The development is the largest planned building of its kind in what is a largely residential area with only a small number of businesses.
The City of Stirling is banking on a range of developments and refurbishments in the area, including the advent of light rail, to increase local business opportunities and reduce current levels of antisocial behaviour.
Despite the state government having delayed delivery of the $1.9 billion light rail project until 2019, and allocated only $432 million in the budget through to 2016-17, City of Stirling planning director Ross Povey said discussions were under way on advancing the project in Mirrabooka.
He said the city was working with the Department of Planning and Department of Transport to connect Sudbury Road to Chesterfield Road to allow for light rail, which would also open up neighbouring land for commercial development.
Mr Povey said detailed design work would be finished mid next year allowing for construction later in the year of a range of new infrastructure it hoped would help turn Mirrabooka into a key hub along the light rail route.
“The city is keen to see a significant increase in people working and living in the (Mirrabooka) centre, which reflects the proposed infrastructure investment in transport and the town centre amenities,” Mr Povey told Business News.
Frank De Luca, who owns a security business and is developing the office building on land on Chesterfield Road that he has owned for 25 years, said the suburb was on its way to making major improvements.
To make way for the new development, a small office building Mr De Luca leases to a not-for-profit migrant centre will be demolished once the lease runs out next year.
Mr De Luca said he was targeting government tenants, which already had a presence in Mirrabooka at licensing departments and a Tafe.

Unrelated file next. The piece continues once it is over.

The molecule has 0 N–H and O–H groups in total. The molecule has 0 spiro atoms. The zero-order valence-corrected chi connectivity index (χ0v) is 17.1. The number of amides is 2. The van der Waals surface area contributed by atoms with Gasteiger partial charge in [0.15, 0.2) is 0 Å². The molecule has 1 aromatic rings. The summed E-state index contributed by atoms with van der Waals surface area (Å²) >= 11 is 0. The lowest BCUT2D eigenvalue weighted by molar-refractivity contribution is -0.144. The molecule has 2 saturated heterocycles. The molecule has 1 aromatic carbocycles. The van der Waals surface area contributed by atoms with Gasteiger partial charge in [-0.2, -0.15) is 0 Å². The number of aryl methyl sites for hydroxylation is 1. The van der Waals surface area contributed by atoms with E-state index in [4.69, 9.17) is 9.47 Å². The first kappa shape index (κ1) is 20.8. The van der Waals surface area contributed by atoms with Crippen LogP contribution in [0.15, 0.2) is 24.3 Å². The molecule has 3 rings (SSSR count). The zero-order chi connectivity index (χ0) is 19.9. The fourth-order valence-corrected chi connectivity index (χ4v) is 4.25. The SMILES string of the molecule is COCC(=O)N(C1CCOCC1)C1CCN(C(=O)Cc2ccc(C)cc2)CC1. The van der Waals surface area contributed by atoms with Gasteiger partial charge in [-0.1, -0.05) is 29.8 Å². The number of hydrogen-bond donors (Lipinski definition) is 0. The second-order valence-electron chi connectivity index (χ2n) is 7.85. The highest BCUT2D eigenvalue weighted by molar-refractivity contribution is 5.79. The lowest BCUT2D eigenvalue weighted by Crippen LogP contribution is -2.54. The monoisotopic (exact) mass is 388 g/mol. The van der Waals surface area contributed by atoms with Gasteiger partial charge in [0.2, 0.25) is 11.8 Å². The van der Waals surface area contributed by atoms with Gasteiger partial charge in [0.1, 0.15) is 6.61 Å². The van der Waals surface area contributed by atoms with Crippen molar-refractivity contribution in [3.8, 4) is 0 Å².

“If you’ve got different types of businesses there (they will) discourage these vagrants from hanging around,” Mr De Luca said.
“Once this development goes ahead, that particular corner where we are it’s just going to have a new lease of life.”
Construction of the office development, which will be four storeys with 380 square metres of space on each level, is due to start at the end of next year.
During the planning process, Mr De Luca and the architects, Brian Wright Architect, incorporated large areas of glass panelling into the design to allow staff inside to maintain a watch over their surrounds.
Mr Povey said encouraging new development to provide passive surveillance in this way was one of a number of changes the City of Stirling was implementing, in addition to its large CCTV and 24-hour security hotspot patrols.
The city is also planning a high-density residential development, Northwood Grove subdivision, in the town centre close to the bus station and shops.
“This type of development means that people are in and around the centre at different times of day and night and provides a degree of passive surveillance or eyes on the street,” Mr Povey said.